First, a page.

Sixmilecross is the new album by Tailor and the Crow. It is available now here: https://tailorandthecrow.bandcamp.com as a digital download and a limited edition cassette.
I am going to explain a little about the album and what the songs are about. None of this information is important to you understanding or enjoying the album but some of you may be interested so here it is.
It began when my late grandmother gave me a book of poetry by W. F. Marshall “the bard of Tyrone” and I was taken with his use of dialect and sense of place. The book was called ‘Ballads and Verses from Tyrone’ and I originally thought it was a book of songs. I went to visit Sixmilecross, where Marshall is from and a number of places in the surrounding area that featured in his poems. I spoke to people about him and asked them to “translate” some of the more unusual phrases and placenames. There was a poem in the book called Purple and Gold about an immigrant dreaming of his homeland that I wrote some music for and starting playing as a band and that led me to write a series of songs about homesickness and the diasporic experience.
“… the Motherland that bred me
Fairer to my eyes has grown,
As the longsome years have led me
Far and farther from Tyrone.”
That song and a few others never made it onto the final album, but these are the ones that did.
Heimat is a German word that denotes a relationship between a person and the place they come from. This song plays with the idea that your homeland may miss you as much as you miss it.
2. A Parting
This is the only song that uses one of Marshall’s poems directly. The poem is a slightly bitter and wistful look at youth. We have used it to highlight the idea of not knowing what you’ve got until it’s gone.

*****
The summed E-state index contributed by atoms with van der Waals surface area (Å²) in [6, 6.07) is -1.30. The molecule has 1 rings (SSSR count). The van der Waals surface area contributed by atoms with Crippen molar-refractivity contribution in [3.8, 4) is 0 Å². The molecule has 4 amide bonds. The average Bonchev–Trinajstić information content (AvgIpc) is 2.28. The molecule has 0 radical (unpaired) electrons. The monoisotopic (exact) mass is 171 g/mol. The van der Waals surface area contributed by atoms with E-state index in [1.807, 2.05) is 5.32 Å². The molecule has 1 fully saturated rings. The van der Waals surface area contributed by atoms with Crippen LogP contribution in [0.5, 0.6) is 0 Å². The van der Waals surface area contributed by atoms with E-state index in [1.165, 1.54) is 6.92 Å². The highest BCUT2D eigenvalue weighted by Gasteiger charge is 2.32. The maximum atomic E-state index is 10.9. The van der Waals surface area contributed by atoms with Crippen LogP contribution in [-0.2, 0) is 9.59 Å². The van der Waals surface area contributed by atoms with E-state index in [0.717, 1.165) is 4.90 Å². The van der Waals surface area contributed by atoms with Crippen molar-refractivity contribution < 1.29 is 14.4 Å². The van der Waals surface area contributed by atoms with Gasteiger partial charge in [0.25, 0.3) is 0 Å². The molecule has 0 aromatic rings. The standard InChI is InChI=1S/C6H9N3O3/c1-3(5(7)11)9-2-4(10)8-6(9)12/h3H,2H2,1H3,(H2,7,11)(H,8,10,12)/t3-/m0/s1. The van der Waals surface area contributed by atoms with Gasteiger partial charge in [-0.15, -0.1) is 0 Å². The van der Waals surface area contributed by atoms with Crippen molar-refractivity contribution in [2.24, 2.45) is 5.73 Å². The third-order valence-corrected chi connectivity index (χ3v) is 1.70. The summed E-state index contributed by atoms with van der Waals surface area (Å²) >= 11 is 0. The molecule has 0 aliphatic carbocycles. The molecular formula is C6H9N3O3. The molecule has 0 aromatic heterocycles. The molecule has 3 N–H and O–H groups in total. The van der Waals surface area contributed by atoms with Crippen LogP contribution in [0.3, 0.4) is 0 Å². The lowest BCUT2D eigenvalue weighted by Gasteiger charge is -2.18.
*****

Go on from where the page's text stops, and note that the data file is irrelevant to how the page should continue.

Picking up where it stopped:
3. No Man Knows or Cares
This songs takes its title from an excellent RTE Radio documentary about the 1970s emigration of Irish to England; lyrically the song compares the Irish countryside with urban England.
4. Bernish Tape
The first of three songs on the album about Bernish Glen. Bernish Glen is a small glen near Sixmilecross that is actually quite difficult to get to now but was a shortcut between townlands in the past. Marshall has a poem about it where he describes the animals and plants in the glen. He then begins to talk about the rumours and stories about the place and ends with an admission of its eeriness, which I certainly felt when I visited.
“… Alone up there,
Perhaps you might
Just change you mind
Like many men
And look behind …”
5. Bernish Glen
Bernish Tape set the scene with field recordings from Bernish Glen itself and then this song introduces the human element mirroring the structure of the poem.
Finally this song reflects the sinister final verse of the poem with the glen taking its revenge on its visitor.
7. Red Petticoats
This song is based on a translation of the lyrics to Siúil a Rún which tells of a woman lamenting the loss of her partner who has left her to fight abroad.
8. Good Roaring Fire
This is a song from Tyrone that I know very little about. The only recording I know of is by Willie Brady and is a long way from our version but he introduces it by saying it was written by Johnny Patterson. I learned it from ‘Ulster Songs and Ballads’ collected by H. Richard Hayward and it has a Roud number 6301. We are using it to portray the immigrant’s idyllic, romanticised vision of his homeland.
This is one song I don’t want to explain because the enigmatic nature of the lyrics are vital to the feel of the song. W F Marshall mentions The Remackin in a few of his poems.
This song is based on the traditional Welsh song of the same name about the feeling of longing for your homeland.
Ian and I recorded the album in a relatively short time in a friends garden shed (which used to be a polling booth) tying the immigration theme with a bit of politics. I spent a disproportionate amount of time mixing it and getting it sounding great on cassette.